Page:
By DON McINTOSH
Laborers union members and many others in the local union movement are mourning the unexpected loss of Aida Aranda, who died suddenly at home Feb. 27 of natural causes. Aranda was training director at Oregon and Southern Idaho Laborers Employers Training Trust, and in December, was elected secretary-treasurer of the Oregon AFL-CIO.
Born Oct. 16, 1962 in Ciudad Juarez, Mexico, Aida Aranda moved as a child with her family to the United States. Her parents were migrant farm workers, picking tomatoes and oranges in California, and later strawberries, cucumbers, and beans near Cornelius, Oregon. She was the fourth of five children, and she and her two brothers and two sisters would come along as their parents worked in the fields. Aida worked the fields too as a child, and not just for pocket money; her family depended on the income.
After graduating from Forest Grove High School, she became a single mom and worked as a teller at a bank in Cornelius to support herself and her son while living at her mother’s house.
It was tough to make ends meet as a teller. Her oldest brother Alfonso was a union carpenter at Western Partitions and urged her to try construction work.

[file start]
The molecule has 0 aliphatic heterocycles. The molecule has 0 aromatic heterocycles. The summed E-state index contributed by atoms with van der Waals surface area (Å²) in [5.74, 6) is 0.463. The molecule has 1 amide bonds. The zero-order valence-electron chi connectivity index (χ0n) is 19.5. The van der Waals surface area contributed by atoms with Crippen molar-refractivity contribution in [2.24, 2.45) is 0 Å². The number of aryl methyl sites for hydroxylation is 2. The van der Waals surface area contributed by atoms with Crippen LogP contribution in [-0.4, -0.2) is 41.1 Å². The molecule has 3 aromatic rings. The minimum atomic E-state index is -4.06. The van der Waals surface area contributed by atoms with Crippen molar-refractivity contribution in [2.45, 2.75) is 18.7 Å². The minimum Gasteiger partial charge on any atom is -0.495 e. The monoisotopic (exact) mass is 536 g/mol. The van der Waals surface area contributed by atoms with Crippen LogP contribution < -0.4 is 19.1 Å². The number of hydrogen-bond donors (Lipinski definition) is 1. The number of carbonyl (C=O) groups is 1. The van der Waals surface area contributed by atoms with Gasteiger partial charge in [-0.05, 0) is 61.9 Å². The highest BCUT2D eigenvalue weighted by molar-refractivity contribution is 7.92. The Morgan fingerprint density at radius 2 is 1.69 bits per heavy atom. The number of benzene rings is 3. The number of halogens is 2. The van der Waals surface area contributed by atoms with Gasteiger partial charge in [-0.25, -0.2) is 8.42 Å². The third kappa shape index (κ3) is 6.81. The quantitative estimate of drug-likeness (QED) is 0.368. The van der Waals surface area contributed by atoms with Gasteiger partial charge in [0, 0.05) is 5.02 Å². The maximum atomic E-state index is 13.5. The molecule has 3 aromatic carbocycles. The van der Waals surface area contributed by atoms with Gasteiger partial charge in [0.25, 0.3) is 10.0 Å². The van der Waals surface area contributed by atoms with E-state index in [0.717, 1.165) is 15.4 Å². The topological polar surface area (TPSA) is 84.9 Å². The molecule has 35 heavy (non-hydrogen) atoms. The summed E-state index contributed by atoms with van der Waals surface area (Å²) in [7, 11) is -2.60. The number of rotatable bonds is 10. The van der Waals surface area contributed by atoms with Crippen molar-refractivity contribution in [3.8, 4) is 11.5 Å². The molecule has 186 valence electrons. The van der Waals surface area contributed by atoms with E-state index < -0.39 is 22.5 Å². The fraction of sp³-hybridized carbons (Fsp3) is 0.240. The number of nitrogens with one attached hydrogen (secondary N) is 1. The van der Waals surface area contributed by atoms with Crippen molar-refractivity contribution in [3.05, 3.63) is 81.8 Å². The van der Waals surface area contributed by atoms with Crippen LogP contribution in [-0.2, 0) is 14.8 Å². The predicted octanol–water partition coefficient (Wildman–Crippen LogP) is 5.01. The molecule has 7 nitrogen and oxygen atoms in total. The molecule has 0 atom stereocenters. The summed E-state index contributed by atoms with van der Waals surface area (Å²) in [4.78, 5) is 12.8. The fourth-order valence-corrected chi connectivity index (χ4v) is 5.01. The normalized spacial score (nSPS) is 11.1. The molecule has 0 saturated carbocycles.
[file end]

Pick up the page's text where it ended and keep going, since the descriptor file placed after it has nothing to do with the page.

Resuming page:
At first, thinking that was men’s work, she didn’t consider it. But after she was held up at gunpoint at the bank, she decided construction would be less dangerous.
Alfonso was working construction at Intel and tipped her off that general contractor Baugh Construction was hiring laborers. In September 1997 she got a job at Baugh (later bought by Skanska) and went to work at the Intel site.
As a construction laborer, she became a member of Laborers Local 296 at age 35. (The local later merged to become today’s Local 737.) There was no apprenticeship program at the time. Members were just hired by a contractor and sent to the union hall to pay initiation dues.
On the job, coworkers called her “Sunshine,” because she was always smiling. She had come from a customer service background. But she learned to toughen up.
Later in her career, they called her “Animal” because she was fierce, and strong. She felt she had to prove herself, to defy expectations that, as a woman, she couldn’t do the work.
On the job, she faced disrespect, discrimination, and harassment as a woman. Male coworkers and supervisors would tell her she was taking a job from a man. Or they would hit her up, ask her why she wasn’t married, ask her out on a date. She wasn’t interested. Her focus was on taking care of her son. She also sometimes faced ill treatment as a Latina and was told, “Go back to Mexico.”
She didn’t let any of that stop her.
At first she did general labor, then was assigned to be safety cop, enforcing job safety rules. She continued as a general laborer at Western Partitions, where she worked her way up to foreman. For a decade, she set up for carpenters, framers, brick, and drywall workers, moving heavy materials. Later she did fireproofing. It was physical work. She loved it. She saw it as an interesting, fast-paced environment, building things that last. She helped build the Oregon Convention Center, Fox Tower, and OHSU’s Kohler Pavilion, among other local landmarks.